Unify data silos with AWS AppSync

Silos

Most organisations that process data will have experienced the concept of data in silos. This is where an application is built for a particular purpose and tied to a data store. While this may solve a particular business problem, as time passes developers and engineers may start to spend time extracting data from these silos for other purposes such as analytics and machine learning.

  • Join data from silos together
  • Provide a migration path for application modernisation by moving some data into DynamoDB while keeping some in a RDBMS.

What’s GraphQL?

Organizations choose to build APIs with GraphQL because it gives developers the ability to query multiple databases, microservices, and APIs with a single GraphQL endpoint.

What’s AppSync?

AWS AppSync is a fully managed service that makes it easy to develop GraphQL APIs. Out of the box it allows connections to data sources like AWS DynamoDB, Lambda, and more.

Data Sources

In this example we will provide a unified API that is able to query data from the following data stores:

  • RDS — Representing a traditional 3 tier app that has been migrated to the cloud.
  • Lambda — Representing a serverless application.

DynamoDB

Create a table named vehicle. The key is vehicle_id (string).

Lambda

We now create a quick Lambda that will mock returning some data for a vehicle_id.


import json
print(‘Loading function’)def lambda_handler(event, context):
print (json.dumps(event))
print (context)

vehicle_id={}
vehicle_id=event[‘source’][‘vehicle_id’]
print(vehicle_id)

vehicles = {
“123456” : { “vehicle_id” : “123456”, “fuel” : “electric”, “category”: “SUV” },
“987654321” : { “vehicle_id” : “987654321”, “fuel”: “hybrid”, “category”: “Saloon”}
}

print(vehicles[vehicle_id])
return (vehicles[vehicle_id])

RDS (Aurora PostgreSQL)

Out of the box AppSync supports Aurora Serverles RDS instances. Create an RDS Aurora PostgreSQL instance named vehicle-accident.


create table accident (
vehicle_id varchar,
accident_date date,
damage varchar,
cost integer);
insert into accident values (123456, ‘2020–11–23 18:00:00’, ‘windscreen smashed’, 100);
insert into accident values (987654321, ‘2020–11–24 18:00:00’, ‘dent in front passenger door’, 600);
commit;
{
“username”: “xxxxxxxxxxxxxx”,
“password”: “xxxxxxxxxxxxxx”
}

aws secretsmanager create-secret — name HttpRDSSecret — secret-string file://creds.json — region eu-west-1

Create The GraphQL API

From the AppSync console select build from scratch.

Schema

Click edit schema.


type Query {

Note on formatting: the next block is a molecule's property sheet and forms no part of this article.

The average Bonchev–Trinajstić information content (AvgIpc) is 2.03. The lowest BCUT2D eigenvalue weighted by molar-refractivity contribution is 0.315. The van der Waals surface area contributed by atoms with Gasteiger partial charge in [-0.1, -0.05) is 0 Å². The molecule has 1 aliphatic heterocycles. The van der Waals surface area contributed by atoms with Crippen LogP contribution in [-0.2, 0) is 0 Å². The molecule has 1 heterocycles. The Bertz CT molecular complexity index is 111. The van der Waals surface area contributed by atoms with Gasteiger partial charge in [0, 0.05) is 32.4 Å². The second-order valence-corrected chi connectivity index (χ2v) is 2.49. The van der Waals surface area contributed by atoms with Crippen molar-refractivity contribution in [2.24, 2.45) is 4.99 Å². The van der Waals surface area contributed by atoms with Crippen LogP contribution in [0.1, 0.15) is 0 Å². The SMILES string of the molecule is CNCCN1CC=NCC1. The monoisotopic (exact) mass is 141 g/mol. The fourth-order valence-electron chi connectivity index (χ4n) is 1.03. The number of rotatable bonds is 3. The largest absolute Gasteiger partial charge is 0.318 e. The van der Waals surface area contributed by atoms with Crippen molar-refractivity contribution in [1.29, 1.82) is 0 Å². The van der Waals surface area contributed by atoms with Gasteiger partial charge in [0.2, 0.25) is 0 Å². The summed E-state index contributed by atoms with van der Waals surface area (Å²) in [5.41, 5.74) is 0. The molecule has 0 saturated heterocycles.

#Get a single vehicle.
singleVehicle(vehicle_id: String): Vehicle
}
type Vehicle {
vehicle_id: String
model: String
year: String
colour: String
make: String
fuel: String
category: String
accident_date: String
accident_damage: String
accident_cost: String
}
schema {
query: Query
}

Data Sources

Next we define the three data sources. DynamoDB, RDS and Lambda. Click Data Sources and add them one by one.

Resolvers

DynamoDB

Back on the Schema screen select Attach for the resolver of “singleVehicle(…): Vehicle”


{
“version”: “2017–02–28”,
“operation”: “GetItem”,
“key”: {
“vehicle_id”: $util.dynamodb.toDynamoDBJson($ctx.args.vehicle_id),
}

## Pass back the result from DynamoDB. **
$util.toJson($ctx.result)

Lambda

On the schema definition screen scroll down to the fuel field and click attach.


$util.toJson($context.result.get(“fuel”))


$util.toJson($context.result.get(“category”))

RDS

On the schema definition screen scroll down to the accident_date field and click attach.


{
“version”: “2018–05–29”,
“statements”: [
$util.toJson(“select accident_date from accident WHERE vehicle_id = ‘$ctx.source.vehicle_id’”)
]
}

#if($ctx.error)
$util.error($ctx.error.message, $ctx.error.type)
#end
#set($output = $utils.rds.toJsonObject($ctx.result)[0])
## Make sure to handle instances where fields are null
## or don’t exist according to your business logic
#foreach( $item in $output )
#set($accident_date = $item.get(‘accident_date’))
#end
$util.toJson($accident_date)


{
“version”: “2018–05–29”,
“statements”: [
$util.toJson(“select damage from accident WHERE vehicle_id = ‘$ctx.source.vehicle_id’”)
]
}

#if($ctx.error)
$util.error($ctx.error.message, $ctx.error.type)
#end
#set($output = $utils.rds.toJsonObject($ctx.result)[0])
## Make sure to handle instances where fields are null
## or don’t exist according to your business logic
#foreach( $item in $output )
#set($damage = $item.get(‘damage’))
#end
$util.toJson($damage)

{
“version”: “2018–05–29”,
“statements”: [
$util.toJson(“select cost from accident WHERE vehicle_id = ‘$ctx.source.vehicle_id’”)
]
}

#if($ctx.error)
$util.error($ctx.error.message, $ctx.error.type)
#end
#set($output = $utils.rds.toJsonObject($ctx.result)[0])
## Make sure to handle instances where fields are null
## or don’t exist according to your business logic
#foreach( $item in $output )
#set($cost = $item.get(‘cost’))
#end
$util.toJson($cost)

Query

The three data sources are now in place to resolve all the fields for our API. Go back to the query screen and check that the fields all get populated when you run a query.

Tips

Turn on CloudWatch Logs so you can see details of any errors. You can do this under settings.

Data Architect @CDL_Software , AWS Community Builder, 12 x AWS Certified. GCP, Azure, SCRUM, DAMA CDMP, Hashicorp & Kafka Certified